Almost every memory on stage is intense for me. Performing is a strong mental and physical experience that activates your survival instincts.

10. In what way dance may have cure dynamics? 

When you are dancing it’s because you are eager to move. It’s a creative act which engages you in a number of ways; physically, emotionally, instinctively,etc. Therefore, dance could be considered more of a holistic approach than any other kind of physical therapy, in the form of exercise repetitions. Moreover, when you are dancing you become aware of your movement possibilities and limitations. You pay more attention on how your body feels and you become more able to identify problematic areas that cause discomfort and tension. This is happening for the simple reason of exploring your movement potentials and enriching your movement “vocabulary”.

11. Have you developed your own methods?

Yes. During my masters degree I started developing a neuro-movement programme based on the effects of touch and sensory awareness called Somanatomics. In my practice the main focus is given on the feedback that you receive from your body when you move. In order to get rid of all the habitual patterns that may cause discomfort in your every day and stop you from experiencing your life fully. We develop these habits in order to cope with the fast pace of our lives and we end up using our bodies automatically. We wake up, change our clothes, brush our teeth and walk to work in the same way everyday. With bodywork and movement sessions you retrain your mind to control the muscle activity, consciously engage and relax muscles. To achieve this you will have to learn how to take a step back, observe yourself and understand the signals you receive from your body.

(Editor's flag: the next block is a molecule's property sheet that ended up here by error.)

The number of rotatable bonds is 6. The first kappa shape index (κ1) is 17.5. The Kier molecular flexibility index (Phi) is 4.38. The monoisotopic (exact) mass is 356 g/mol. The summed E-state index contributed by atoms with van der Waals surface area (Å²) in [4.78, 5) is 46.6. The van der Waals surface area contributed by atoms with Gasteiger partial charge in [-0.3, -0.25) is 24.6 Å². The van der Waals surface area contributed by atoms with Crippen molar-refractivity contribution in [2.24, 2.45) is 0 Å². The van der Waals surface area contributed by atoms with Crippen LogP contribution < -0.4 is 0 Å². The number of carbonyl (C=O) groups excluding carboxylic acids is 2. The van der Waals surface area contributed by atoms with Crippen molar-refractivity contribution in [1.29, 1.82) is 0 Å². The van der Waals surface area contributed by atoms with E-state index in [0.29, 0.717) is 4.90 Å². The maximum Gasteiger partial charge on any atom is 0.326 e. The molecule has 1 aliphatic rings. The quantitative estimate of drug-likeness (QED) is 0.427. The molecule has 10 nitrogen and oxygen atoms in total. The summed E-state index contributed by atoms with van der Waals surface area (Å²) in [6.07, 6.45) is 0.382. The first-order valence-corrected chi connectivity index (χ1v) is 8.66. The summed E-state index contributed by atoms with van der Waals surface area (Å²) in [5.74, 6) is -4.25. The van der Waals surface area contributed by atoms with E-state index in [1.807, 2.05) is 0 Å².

12. Artists and situations that inspire you. 

I will say that most of the dancers,athletes that I have met have inspired me. Due to their strong will, athletic excellence, their discipline and achieving effortless visual results while being in serious physical strain. I would say that Sylvie Guillem has definitely raised my expectations for dance performance and Pina Bausch has planted a seed for individual expression and pushing my physical and mental limits further.
Thomas Hanna and his revolutionary work in the Somatics field have also been a major influence and inspiration for my work.
And I find the neuroscience findings and applications thrilling and they have proven to be a great impetus for me.

13. The most difficult thing to get used to in the Netherlands.

That would be the lack of delicious vegetables and fruits, but that is an expectation you give up when you leave Greece!
Another difficult thing to get used to would be considering as “the sea” any kind of dark coloured water.

14. Where do you see yourself in the future. 

Not easy to say. I would like to keep experiencing new cultures and keep my possibilities open.

15. Your personal definition of “home”

Home is anywhere I feel comfortable, happy and I am able to do the things that I love. A place that challenges me and offers me new experiences.

Tuesday, April 29, 2014

Erasmus in Spain

Castellón de la Plana, Valencia, Spain

Jrisa was looking forward to going for Erasmus abroad, some years now. She took the opportunity to live alone for the first time and create a little new life before she goes back in Greece. 
Here are her impressions and pictures. And God save the Erasmus.

Name:     Jrisa Kommata
Age:        21
From:      Piraeus, Athens